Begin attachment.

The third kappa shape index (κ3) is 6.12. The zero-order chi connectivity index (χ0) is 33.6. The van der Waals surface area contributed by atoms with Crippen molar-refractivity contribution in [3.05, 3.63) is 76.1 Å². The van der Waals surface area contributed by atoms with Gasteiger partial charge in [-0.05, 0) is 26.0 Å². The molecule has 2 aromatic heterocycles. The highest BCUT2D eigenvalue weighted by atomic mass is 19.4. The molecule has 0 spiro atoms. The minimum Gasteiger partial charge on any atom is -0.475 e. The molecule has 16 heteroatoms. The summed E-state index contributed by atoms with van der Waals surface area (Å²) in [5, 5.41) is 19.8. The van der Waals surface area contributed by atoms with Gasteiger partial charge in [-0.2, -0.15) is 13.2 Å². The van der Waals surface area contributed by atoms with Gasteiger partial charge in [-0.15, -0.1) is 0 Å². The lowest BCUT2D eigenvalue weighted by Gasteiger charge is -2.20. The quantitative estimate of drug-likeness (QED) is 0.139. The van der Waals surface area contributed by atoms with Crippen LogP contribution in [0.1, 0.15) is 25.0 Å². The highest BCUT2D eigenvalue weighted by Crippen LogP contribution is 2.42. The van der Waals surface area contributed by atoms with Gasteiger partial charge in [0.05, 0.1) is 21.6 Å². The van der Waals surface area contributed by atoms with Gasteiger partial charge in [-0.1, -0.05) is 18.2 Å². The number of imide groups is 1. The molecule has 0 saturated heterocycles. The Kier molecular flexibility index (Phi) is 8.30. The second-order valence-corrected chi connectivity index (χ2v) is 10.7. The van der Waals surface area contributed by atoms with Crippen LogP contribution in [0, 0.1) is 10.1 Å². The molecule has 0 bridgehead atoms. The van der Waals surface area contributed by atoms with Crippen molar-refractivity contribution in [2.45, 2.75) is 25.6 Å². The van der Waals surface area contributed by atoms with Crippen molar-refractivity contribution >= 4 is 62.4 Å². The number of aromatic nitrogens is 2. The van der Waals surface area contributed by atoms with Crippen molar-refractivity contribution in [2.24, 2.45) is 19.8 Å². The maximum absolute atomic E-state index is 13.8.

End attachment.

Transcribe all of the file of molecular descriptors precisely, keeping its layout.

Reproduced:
The third kappa shape index (κ3) is 6.12. The zero-order chi connectivity index (χ0) is 33.6. The van der Waals surface area contributed by atoms with Crippen molar-refractivity contribution in [3.05, 3.63) is 76.1 Å². The van der Waals surface area contributed by atoms with Gasteiger partial charge in [-0.05, 0) is 26.0 Å². The molecule has 2 aromatic heterocycles. The highest BCUT2D eigenvalue weighted by atomic mass is 19.4. The molecule has 0 spiro atoms. The minimum Gasteiger partial charge on any atom is -0.475 e. The molecule has 16 heteroatoms. The summed E-state index contributed by atoms with van der Waals surface area (Å²) in [5, 5.41) is 19.8. The van der Waals surface area contributed by atoms with Gasteiger partial charge in [-0.2, -0.15) is 13.2 Å². The van der Waals surface area contributed by atoms with Gasteiger partial charge in [-0.15, -0.1) is 0 Å². The lowest BCUT2D eigenvalue weighted by Gasteiger charge is -2.20. The quantitative estimate of drug-likeness (QED) is 0.139. The van der Waals surface area contributed by atoms with Crippen LogP contribution in [0.1, 0.15) is 25.0 Å². The highest BCUT2D eigenvalue weighted by Crippen LogP contribution is 2.42. The van der Waals surface area contributed by atoms with Gasteiger partial charge in [0.05, 0.1) is 21.6 Å². The van der Waals surface area contributed by atoms with Gasteiger partial charge in [-0.1, -0.05) is 18.2 Å². The number of imide groups is 1. The molecule has 0 saturated heterocycles. The Kier molecular flexibility index (Phi) is 8.30. The second-order valence-corrected chi connectivity index (χ2v) is 10.7. The van der Waals surface area contributed by atoms with Crippen LogP contribution in [0, 0.1) is 10.1 Å². The molecule has 0 bridgehead atoms. The van der Waals surface area contributed by atoms with Crippen molar-refractivity contribution in [2.45, 2.75) is 25.6 Å². The van der Waals surface area contributed by atoms with Crippen molar-refractivity contribution >= 4 is 62.4 Å². The number of aromatic nitrogens is 2. The van der Waals surface area contributed by atoms with Crippen molar-refractivity contribution in [2.24, 2.45) is 19.8 Å². The maximum absolute atomic E-state index is 13.8.